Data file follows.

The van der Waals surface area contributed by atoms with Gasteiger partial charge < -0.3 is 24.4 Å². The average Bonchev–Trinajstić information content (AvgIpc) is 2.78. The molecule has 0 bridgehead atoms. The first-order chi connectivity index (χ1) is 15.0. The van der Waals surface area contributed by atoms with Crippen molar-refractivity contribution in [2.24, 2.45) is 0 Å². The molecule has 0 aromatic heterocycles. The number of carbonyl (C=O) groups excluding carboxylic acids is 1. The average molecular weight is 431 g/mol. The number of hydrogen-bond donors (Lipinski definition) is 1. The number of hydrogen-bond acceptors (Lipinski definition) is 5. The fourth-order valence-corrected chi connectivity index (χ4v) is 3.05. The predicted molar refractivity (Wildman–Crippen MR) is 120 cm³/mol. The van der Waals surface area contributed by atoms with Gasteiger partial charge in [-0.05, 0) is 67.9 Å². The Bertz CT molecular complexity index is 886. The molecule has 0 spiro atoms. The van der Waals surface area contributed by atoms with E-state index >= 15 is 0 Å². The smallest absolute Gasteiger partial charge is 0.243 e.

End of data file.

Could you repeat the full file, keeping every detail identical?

The van der Waals surface area contributed by atoms with Gasteiger partial charge < -0.3 is 24.4 Å². The average Bonchev–Trinajstić information content (AvgIpc) is 2.78. The molecule has 0 bridgehead atoms. The first-order chi connectivity index (χ1) is 15.0. The van der Waals surface area contributed by atoms with Crippen molar-refractivity contribution in [2.24, 2.45) is 0 Å². The molecule has 0 aromatic heterocycles. The number of carbonyl (C=O) groups excluding carboxylic acids is 1. The average molecular weight is 431 g/mol. The number of hydrogen-bond donors (Lipinski definition) is 1. The number of hydrogen-bond acceptors (Lipinski definition) is 5. The fourth-order valence-corrected chi connectivity index (χ4v) is 3.05. The predicted molar refractivity (Wildman–Crippen MR) is 120 cm³/mol. The van der Waals surface area contributed by atoms with Gasteiger partial charge in [-0.05, 0) is 67.9 Å². The Bertz CT molecular complexity index is 886. The molecule has 0 spiro atoms. The van der Waals surface area contributed by atoms with E-state index >= 15 is 0 Å². The smallest absolute Gasteiger partial charge is 0.243 e.